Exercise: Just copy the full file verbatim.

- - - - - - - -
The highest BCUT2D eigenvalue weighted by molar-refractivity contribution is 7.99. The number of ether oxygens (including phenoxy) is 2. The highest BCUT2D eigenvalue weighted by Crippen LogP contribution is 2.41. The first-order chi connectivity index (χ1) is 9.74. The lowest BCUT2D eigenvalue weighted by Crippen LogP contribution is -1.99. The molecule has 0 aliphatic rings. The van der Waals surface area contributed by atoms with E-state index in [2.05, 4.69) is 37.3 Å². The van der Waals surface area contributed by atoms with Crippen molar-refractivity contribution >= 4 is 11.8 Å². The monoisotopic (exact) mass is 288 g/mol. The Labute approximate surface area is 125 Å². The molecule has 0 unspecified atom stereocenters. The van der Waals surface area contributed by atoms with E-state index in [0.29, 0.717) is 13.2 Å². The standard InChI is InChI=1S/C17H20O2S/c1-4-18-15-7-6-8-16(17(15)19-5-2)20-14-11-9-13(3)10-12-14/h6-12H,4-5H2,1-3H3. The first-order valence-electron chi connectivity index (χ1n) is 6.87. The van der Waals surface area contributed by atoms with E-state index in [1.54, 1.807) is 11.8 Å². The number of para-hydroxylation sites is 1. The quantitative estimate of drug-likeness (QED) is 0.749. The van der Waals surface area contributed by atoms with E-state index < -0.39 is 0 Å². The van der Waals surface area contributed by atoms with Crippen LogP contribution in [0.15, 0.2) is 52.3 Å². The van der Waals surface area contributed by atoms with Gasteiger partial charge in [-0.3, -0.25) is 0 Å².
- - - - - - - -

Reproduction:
The highest BCUT2D eigenvalue weighted by molar-refractivity contribution is 7.99. The number of ether oxygens (including phenoxy) is 2. The highest BCUT2D eigenvalue weighted by Crippen LogP contribution is 2.41. The first-order chi connectivity index (χ1) is 9.74. The lowest BCUT2D eigenvalue weighted by Crippen LogP contribution is -1.99. The molecule has 0 aliphatic rings. The van der Waals surface area contributed by atoms with E-state index in [2.05, 4.69) is 37.3 Å². The van der Waals surface area contributed by atoms with Crippen molar-refractivity contribution >= 4 is 11.8 Å². The monoisotopic (exact) mass is 288 g/mol. The Labute approximate surface area is 125 Å². The molecule has 0 unspecified atom stereocenters. The van der Waals surface area contributed by atoms with E-state index in [0.29, 0.717) is 13.2 Å². The standard InChI is InChI=1S/C17H20O2S/c1-4-18-15-7-6-8-16(17(15)19-5-2)20-14-11-9-13(3)10-12-14/h6-12H,4-5H2,1-3H3. The first-order valence-electron chi connectivity index (χ1n) is 6.87. The van der Waals surface area contributed by atoms with E-state index in [1.54, 1.807) is 11.8 Å². The number of para-hydroxylation sites is 1. The quantitative estimate of drug-likeness (QED) is 0.749. The van der Waals surface area contributed by atoms with E-state index < -0.39 is 0 Å². The van der Waals surface area contributed by atoms with Crippen LogP contribution in [0.15, 0.2) is 52.3 Å². The van der Waals surface area contributed by atoms with Gasteiger partial charge in [-0.3, -0.25) is 0 Å².